Aegean and Central Anatolia. Tomato is the main greenhouse vege-
table with a production of about 1.2 million ton and 80% of
greenhouse producing area is located in the province of
Antalya close to the Mediterranean Sea.
Germany and the UK represent a large
market of about 140 million consu-
mers. Due to their small producti-
on of fresh tomato both countries
are top importers of Spanish
and Dutch tomatoes. The
German market is strongly
price-oriented whereas the
British market is quality-orien-
ted.
More and more tomato growers in the Netherlands use artificial lighting for
year-round production.
AFRICA
Egypt is the largest African producer of tomato
with a production of about 7.6 million tons ( see
Table 1 ). Morocco developed into a relevant produ-
cer of tomato for fresh consumption. Tomato is the
most important early season vegetable produced in
greenhouse, with a production area under plastic
of about 4,500 ha and yields up to 250 ton/ha.
Greenhouse production is mainly located along the
Atlantic coast which is a relaatively frost-free area,
and in the Souss-Massa Valley (South part of the
country, near Agadir). Preferential agreements with
the EU for tomato exports were revised several
times and culminated in the signing of the Euro-
Mediterranean Agreement which came into force in
2000. As a consequence, it is expected that by
2007 Morocco will be able to export close to
200,000 tons. This increase in competition with the
Spanish fresh tomato has already given rise to pro-
tests from Spanish growers.
Production in Morocco is rising, increasing the
competition for Spanish growers.
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SOUTH ASIA: CHINA, JAPAN AND KOR EA
China is the largest producer (and consumer) of tomatoes worldwide.
China’s fresh tomato production is expected to reach 32.5 million tons in
2006/2007 driven by unusually high domestic prices. Processing tomato
production is expected to reach 3.9 million metric tons, mostly resulting
from fast expansion in Inner Mongolia. The province of Xinjiang leads
with about 80-90% of China’s production of tomato paste. The calendar
of production in Xinjiang is very similar to California and the processing
technology was imported from USA and Italy. Low production costs,
especially labour costs, are a major competitive factor for China’s toma-
to industry and this is already affecting world prices. Exports to the EU
and the rest of the world are expected to increase. Fresh tomato produc-
tion is concentrated in the provinces of Shandong, Henan and Sichuan
as well as in the peri-urban areas of Shanghai and Beijing. Shandong
(North-east China) is the most important province for tomato production
in greenhouses. Production is based on small family farms (600-2,000
m2) and growers use mainly plastic tunnels or the typical “Chinese lean-
to solar greenhouse”. Fresh tomatoes are exported mainly to Russia and
Vietnam, but export is limited due to food safety reasons.
The Japanese tomato processing industry is small but fresh tomato pro-
duction is very important. In 2003, there were about 13,000 ha of green-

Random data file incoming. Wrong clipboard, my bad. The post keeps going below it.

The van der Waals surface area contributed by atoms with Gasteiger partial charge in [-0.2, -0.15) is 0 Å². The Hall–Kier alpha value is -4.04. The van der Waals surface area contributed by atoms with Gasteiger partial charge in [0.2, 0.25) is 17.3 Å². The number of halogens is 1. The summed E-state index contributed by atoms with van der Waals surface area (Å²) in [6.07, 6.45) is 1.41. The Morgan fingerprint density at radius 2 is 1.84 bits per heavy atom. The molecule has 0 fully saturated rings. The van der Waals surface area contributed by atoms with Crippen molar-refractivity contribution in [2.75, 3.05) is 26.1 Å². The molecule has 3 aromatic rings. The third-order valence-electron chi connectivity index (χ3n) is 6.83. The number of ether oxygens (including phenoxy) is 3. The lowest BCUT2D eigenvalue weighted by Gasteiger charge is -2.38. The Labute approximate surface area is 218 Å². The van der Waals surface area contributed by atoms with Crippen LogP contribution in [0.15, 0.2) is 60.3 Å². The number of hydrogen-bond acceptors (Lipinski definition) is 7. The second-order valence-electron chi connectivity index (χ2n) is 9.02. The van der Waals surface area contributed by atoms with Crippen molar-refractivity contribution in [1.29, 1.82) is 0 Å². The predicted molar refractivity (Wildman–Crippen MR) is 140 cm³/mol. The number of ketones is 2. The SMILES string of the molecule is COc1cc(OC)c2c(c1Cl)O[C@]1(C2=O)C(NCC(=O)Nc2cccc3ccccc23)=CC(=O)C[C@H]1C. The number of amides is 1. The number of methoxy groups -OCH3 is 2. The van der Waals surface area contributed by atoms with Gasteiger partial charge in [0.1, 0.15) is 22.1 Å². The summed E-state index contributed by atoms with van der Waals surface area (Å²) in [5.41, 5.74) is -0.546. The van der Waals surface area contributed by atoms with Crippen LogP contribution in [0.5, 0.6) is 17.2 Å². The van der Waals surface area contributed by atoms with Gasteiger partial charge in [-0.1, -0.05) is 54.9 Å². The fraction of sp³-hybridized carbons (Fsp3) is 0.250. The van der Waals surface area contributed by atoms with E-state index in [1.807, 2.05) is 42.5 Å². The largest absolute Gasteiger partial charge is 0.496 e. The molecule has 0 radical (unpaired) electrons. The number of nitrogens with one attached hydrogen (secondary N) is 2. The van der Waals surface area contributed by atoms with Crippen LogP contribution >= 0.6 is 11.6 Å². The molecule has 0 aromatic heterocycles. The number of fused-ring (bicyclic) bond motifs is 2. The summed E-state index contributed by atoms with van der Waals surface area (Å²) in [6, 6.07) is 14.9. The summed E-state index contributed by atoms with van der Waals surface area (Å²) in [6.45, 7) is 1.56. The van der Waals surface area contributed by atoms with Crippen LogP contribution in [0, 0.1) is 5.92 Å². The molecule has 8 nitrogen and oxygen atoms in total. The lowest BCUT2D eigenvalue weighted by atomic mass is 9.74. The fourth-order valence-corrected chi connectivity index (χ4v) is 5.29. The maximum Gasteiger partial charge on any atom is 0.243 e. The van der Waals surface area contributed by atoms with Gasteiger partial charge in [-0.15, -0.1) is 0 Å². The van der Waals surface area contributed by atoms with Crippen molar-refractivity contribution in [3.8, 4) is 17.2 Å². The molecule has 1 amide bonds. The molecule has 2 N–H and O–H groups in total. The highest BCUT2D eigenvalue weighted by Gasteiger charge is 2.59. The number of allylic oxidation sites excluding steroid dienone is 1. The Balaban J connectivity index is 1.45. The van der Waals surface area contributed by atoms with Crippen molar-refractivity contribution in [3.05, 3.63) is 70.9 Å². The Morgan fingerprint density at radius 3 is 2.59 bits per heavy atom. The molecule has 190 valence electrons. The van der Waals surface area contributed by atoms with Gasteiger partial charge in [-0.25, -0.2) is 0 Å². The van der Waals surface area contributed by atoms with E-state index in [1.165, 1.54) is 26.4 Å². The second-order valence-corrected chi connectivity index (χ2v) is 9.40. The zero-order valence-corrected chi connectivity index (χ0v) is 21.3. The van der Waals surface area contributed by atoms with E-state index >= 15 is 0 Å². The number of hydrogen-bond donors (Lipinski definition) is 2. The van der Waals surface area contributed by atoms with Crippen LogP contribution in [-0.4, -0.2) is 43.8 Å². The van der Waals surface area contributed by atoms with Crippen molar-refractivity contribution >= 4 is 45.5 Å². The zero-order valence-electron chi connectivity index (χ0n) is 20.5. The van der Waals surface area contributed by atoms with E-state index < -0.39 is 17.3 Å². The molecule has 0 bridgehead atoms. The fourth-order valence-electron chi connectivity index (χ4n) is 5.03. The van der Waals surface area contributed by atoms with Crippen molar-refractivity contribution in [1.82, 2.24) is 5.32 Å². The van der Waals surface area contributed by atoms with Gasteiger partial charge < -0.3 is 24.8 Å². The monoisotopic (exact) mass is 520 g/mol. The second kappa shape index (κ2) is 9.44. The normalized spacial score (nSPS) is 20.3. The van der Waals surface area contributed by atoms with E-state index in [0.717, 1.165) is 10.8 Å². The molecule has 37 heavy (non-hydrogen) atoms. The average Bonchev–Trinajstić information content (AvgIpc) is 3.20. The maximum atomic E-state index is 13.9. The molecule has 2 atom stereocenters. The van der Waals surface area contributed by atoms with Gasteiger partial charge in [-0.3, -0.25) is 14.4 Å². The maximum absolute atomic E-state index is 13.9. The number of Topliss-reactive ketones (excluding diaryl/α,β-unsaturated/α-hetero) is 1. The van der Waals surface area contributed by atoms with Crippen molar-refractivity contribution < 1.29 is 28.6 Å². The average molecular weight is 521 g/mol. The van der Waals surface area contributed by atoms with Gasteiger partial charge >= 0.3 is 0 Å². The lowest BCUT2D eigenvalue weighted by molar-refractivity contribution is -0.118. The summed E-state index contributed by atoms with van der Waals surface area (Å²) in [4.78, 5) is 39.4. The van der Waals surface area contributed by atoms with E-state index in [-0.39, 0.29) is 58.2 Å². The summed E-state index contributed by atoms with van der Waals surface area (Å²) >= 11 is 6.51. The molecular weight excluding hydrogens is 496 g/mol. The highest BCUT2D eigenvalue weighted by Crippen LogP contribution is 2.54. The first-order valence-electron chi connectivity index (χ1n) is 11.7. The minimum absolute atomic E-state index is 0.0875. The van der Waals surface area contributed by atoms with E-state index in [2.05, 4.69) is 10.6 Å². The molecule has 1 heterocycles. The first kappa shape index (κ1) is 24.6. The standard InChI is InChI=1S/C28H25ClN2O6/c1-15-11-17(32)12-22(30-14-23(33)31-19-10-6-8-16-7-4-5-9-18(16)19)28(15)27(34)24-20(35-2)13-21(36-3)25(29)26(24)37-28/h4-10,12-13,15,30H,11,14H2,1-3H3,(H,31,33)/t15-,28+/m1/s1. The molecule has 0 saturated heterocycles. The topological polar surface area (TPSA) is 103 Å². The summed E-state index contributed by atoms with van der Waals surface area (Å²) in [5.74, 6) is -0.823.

houses with an overall output of 780,000 ton. Japan imports tomato
paste mainly from China and fresh tomatoes mainly from South Korea.
In 2000, South-Korea had 4,700 ha of greenhouses for fresh tomato pro-
duction with a total production of about 270,000 ton. In 2004 the area
was estimated at about 5600ha. Both Japan and South Korea use in
general modern greenhouse technology but production levels are still
lower than the Netherlands.
Greenhouse tomato production in a solar greenhouse in the Shandong
province.
NORTH AND CE NTRAL AMERICA:
USA, CANADA AND MEXICO
The USA is the world’s second largest tomato producer and the world’s leader in producti-
on and export of processed tomato. Fresh tomato production in the field is als relevant with
about 1.6 million ton in 2003. Greenhouse production is of minor importance with 330 ha
and a production of 160,000 ton. About 95% of the processing tomatoes are produced in
California. California has a long, warm, and dry growing season. The use of productive hybrids,
transplants and modern technology such as laser levelling of fields, precision planting, advanced
irrigation, fertilisation, crop protection systems and modern fruit grading systems makes the sector highly
advanced. Greenhouse production of fresh tomatoes has increased since the 90´s and is mainly located in
California, Florida and Arizona.
In 2003 USA imports were mainly from Mexico during the winter and from Canada during the summer.
Mexico has become the major supplier of field-grown fresh tomatoes as well as of greenhouse tomatoes to
the USA and competes directly with the field-grown tomatoes from Florida and the greenhouse product.
European tomatoes from The Netherlands, Belgium and Spain are also available.
Canada is a relevant producer of tomatoes for processing (500,000 tons). And the greenhouse tomato
industry has boomed since the mid 90`s. About 70% of the greenhouse production area is located in
Ontario, British Columbia and Quebec due to favourable climatic conditions and the proximity of the US mar-
ket. In 2003 the greenhouse area was estimated at 450 ha with an output of 220,000 tons. In Ontario main-
ly plastic houses are used, whereas in British Columbia this is mainly Venlo-type glasshouses. The producti-
on system and yields are comparable to the North-European countries. Low market prices and the strong
trade disputes with the USA slowed down the expansion of the greenhouse sector.
Mexico is an important tomato producer in Central America with an area of 70,000 ha in 2003 and a total
production of 2.1 million tons. Production in greenhouses expanded fast in recent years for supplying the
North-American market. The greenhouse area is about 700 ha concentrated in Sinaloa ( Northwest coast)
and Baja California. Mexico’s major
advantages are its ability to produce
during the winter months (this
holds true for both greenhouse and
field grown tomatoes) and the low
labour costs and sufficient water
availability. A major constraint for
the development of the Mexican
greenhouse tomato industry is the
high cost of capital, the lack of
auxiliary industries and the lack of
professional management and
public research. Nevertheless,
import of greenhouse technology
and expertise from Spain (Almería)
is helping to overcome some of the
limitations and to improve yields.
Grafted tomatoes in Canada.
... The tomato production (fresh and processed) increased by about 300% during the last four decades and in 2005 it was estimated by FAO at about 123 million tons with a total production area of about 4.5 million ha. China, the European Union (EU-25), USA and Turkey are the leading producers (Costa and Heuvelink, 2007). Fresh vegetables and fruits such as tomato are in great demand as they form part of the diet of millions of people the world over. ...